• Group 3 - mixed group of late flowering and herbaceous Clematis which die back to the ground in winter. Includes varieties with large, showy flowers and smaller-flowered fragrant Clematis.
    • Plant deciduous clematis with the root ball 5-8cm (2-3 inches) below the soil surface to encourage new shoots to develop from below ground and help provide protection if they're hit by clematis wilt. Evergreen varieties such as Clematis Armandii should be planted with the crown at soil level like most other climbers.
    • Clematis climb by twisting their leaf stalks around supports so it is necessary to provide some form of support. You can do this by attaching or embedding a support such as a trellis into your container, or positioning your container next to a wall or fence with horizontal wires installed.

    Recommended Group 2 Clematis for Containers

    Recommended Group 3 Clematis for Containers

    2) Lonicera (Honeysuckle)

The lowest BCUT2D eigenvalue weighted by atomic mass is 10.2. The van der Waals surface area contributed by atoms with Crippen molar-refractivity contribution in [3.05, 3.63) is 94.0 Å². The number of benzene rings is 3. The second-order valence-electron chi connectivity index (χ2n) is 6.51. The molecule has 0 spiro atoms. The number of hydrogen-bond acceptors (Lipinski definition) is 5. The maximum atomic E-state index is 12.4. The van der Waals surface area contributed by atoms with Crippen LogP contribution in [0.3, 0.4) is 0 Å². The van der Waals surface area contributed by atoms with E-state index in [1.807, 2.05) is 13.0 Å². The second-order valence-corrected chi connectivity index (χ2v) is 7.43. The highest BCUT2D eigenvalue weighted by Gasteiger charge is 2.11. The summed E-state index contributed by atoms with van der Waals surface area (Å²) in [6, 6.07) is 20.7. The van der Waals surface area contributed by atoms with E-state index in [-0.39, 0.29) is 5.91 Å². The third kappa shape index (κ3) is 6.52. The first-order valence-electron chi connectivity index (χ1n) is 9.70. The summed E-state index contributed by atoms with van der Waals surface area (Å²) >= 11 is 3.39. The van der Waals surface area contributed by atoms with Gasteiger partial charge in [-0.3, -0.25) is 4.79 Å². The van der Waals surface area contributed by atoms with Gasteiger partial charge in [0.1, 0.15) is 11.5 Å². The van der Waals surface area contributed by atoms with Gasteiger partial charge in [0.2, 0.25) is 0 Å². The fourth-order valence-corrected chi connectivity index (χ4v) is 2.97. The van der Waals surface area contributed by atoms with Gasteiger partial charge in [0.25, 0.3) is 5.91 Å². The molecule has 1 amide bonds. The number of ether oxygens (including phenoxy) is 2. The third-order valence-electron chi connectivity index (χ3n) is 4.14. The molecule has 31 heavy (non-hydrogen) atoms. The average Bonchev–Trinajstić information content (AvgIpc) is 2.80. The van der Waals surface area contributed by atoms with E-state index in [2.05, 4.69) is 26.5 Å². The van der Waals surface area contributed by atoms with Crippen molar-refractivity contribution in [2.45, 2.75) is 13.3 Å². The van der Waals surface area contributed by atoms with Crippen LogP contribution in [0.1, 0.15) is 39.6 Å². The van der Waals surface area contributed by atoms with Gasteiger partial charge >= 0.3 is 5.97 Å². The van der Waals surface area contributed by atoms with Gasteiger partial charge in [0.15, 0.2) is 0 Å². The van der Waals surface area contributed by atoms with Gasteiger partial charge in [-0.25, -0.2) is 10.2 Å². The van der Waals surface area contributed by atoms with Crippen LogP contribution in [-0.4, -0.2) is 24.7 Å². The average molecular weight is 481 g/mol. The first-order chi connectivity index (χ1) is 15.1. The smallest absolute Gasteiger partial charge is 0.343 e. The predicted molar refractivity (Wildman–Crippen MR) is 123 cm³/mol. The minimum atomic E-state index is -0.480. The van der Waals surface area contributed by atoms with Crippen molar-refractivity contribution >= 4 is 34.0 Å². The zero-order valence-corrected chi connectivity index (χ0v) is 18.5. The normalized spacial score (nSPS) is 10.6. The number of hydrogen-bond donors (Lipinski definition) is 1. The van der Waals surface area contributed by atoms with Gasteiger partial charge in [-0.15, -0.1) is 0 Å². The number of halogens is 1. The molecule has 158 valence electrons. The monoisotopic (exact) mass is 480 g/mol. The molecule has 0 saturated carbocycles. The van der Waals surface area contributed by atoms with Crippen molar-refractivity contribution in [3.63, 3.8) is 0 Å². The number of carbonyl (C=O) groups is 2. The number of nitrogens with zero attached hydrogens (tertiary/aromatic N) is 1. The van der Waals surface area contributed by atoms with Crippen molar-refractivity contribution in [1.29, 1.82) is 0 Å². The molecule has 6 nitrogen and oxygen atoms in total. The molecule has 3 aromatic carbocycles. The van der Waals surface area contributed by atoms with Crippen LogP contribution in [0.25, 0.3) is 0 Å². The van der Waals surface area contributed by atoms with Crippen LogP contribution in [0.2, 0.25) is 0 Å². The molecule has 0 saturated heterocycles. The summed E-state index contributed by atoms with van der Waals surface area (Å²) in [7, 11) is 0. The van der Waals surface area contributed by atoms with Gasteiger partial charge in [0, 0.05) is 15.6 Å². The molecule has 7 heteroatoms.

• Lonicera are another popular climber with sweetly scented summer flowers held in attractive clusters. They're easy to grow, ideally in a spot where their roots will be in the shade with upper growth in the sun.
    • Lonicera x Caprilia Ever 'Inov42' is a compact honeysuckle producing beautiful small clusters of scented flowers with lilac buds opening to orange-yellow in the summer. These are followed by dark blue fruits that persist through autumn and winter, providing a valuable food source for wildlife.
    • Lonicera periclymenum 'Scentsation' is a more recent addition to the native honeysuckle varieties with large showy clusters of beautifully perfumed ivory and golden yellow flowers in late spring to early summer. These are followed by red berries that are attractive to small birds.